New Zealand's method of slaughtering lamb could satisfy both religious practices and welfare concerns in Britain, says the Halal Food Authority.
A third of all lamb eaten in the UK comes from New Zealand
The UK government has launched a three-month consultation on the slaughtering of animals used by Muslims and Jews for halal and kosher meat.
The Farm Animal Welfare Council says that killing animals without stunning them first causes severe suffering.
But it has emerged that the New Zealand practice could satisfy both sides.
In the UK the slaughter of animals used by Muslims and Jews for halal and kosher meat is exempt from the legal requirement for stunning prior to slaughter.
The animals' throats are slit and the Farm Animal Welfare Council says it can take the animals up to two minutes to bleed to death.
The government has already ruled out a complete ban of the religious practice.
Now the Halal Food Authority says the New Zealand model could provide the compromise the industry is looking for.
BBC Radio 4's Farming Today programme found that a third of all lamb eaten in the UK comes from New Zealand, which also supplies Muslims in the Middle East.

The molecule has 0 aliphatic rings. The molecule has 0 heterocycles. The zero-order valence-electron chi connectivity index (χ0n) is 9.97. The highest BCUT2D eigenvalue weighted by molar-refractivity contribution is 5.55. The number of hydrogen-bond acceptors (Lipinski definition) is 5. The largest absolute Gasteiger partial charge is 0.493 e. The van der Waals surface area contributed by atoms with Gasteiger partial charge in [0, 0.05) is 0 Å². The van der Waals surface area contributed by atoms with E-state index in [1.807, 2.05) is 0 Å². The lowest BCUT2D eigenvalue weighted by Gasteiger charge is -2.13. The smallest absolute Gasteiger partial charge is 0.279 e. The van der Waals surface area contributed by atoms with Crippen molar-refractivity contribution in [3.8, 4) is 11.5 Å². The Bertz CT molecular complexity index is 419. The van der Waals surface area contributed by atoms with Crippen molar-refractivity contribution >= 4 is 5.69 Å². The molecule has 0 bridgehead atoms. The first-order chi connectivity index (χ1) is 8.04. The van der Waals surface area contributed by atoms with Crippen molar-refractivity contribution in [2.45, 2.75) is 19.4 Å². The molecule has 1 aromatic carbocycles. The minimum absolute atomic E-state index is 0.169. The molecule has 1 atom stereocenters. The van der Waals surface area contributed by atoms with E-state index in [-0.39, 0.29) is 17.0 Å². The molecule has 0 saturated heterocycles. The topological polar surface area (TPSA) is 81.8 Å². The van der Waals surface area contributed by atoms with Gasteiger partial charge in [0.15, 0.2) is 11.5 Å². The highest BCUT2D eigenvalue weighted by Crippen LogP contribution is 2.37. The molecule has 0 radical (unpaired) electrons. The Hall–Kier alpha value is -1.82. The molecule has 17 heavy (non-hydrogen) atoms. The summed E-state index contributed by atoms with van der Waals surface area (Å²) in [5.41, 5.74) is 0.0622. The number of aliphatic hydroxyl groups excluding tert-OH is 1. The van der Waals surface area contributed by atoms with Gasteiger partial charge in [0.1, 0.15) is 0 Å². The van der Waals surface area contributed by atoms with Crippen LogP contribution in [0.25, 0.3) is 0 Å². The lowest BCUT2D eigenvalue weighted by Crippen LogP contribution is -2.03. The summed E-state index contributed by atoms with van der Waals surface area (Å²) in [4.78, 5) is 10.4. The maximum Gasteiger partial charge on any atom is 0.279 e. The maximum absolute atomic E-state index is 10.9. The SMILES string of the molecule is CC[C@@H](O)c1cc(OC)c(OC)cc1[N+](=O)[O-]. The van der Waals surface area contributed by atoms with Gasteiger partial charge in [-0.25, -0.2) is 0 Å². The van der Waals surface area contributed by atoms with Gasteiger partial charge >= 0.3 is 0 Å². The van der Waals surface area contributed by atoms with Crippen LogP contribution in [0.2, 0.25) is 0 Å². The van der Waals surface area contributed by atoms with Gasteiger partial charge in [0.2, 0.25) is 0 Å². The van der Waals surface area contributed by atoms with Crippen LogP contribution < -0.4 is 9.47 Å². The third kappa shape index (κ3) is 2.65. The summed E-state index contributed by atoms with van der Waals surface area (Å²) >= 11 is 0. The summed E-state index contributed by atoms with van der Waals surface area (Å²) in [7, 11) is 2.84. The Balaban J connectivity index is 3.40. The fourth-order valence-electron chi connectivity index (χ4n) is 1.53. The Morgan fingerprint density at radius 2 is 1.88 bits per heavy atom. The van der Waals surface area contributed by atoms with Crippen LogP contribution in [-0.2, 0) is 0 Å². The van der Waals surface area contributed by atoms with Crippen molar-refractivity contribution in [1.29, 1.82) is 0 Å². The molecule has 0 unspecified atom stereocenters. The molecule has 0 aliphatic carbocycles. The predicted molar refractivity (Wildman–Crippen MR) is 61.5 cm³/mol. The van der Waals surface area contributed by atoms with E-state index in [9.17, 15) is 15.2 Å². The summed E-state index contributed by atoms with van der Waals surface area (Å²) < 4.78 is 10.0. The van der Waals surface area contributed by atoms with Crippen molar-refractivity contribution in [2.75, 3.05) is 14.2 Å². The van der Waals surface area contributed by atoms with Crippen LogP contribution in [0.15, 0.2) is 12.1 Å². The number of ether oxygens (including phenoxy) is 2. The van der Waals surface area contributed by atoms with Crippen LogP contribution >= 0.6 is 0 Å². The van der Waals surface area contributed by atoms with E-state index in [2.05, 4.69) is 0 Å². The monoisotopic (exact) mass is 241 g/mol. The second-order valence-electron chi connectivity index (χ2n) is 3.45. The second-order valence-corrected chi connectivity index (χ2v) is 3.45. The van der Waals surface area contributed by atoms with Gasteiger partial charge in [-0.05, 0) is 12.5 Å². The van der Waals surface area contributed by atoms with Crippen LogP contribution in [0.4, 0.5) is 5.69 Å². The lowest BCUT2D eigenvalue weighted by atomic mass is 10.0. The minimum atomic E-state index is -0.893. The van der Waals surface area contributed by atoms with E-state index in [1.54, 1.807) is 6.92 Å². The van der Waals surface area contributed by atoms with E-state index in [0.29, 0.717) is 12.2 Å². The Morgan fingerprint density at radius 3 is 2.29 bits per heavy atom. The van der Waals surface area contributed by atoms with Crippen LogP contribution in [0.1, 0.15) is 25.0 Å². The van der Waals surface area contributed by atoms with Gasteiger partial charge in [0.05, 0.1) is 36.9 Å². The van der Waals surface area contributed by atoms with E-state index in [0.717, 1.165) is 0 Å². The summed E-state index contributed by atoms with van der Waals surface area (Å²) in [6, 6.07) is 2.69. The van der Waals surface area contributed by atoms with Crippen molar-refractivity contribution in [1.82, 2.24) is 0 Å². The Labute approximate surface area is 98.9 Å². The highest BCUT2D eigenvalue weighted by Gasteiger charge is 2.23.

And nearly all New Zealand lamb imported by Britain is stunned and then slaughtered observing halal principles.
The government trade body Meat New Zealand has to prove that lambs remain live at the moment when their throats are cut.
Masood Khawaja, president of the Halal Food Authority, says it is not against halal practice to "immobilize" animals, provided they are not actually killed before their throats are cut.
He says the New Zealand method of pre-stunning animals is acceptable to Muslims, provided the religious rites are observed.
"It is acceptable as long as the animal is not dead prior to slaughter, all flowing blood has been drained, and a Muslim has done the ritual slaughter," he said.
The Humane Slaughter Association says the answer to the problem can only be achieved through consensus.
Its chief executive, Dr James Kirkwood, says pre-stunning means the animal is unconscious when its throat is cut, and it is therefore a humane method.
"The way forward on this, and the only way to make it work, is for the world to move forward together," he said.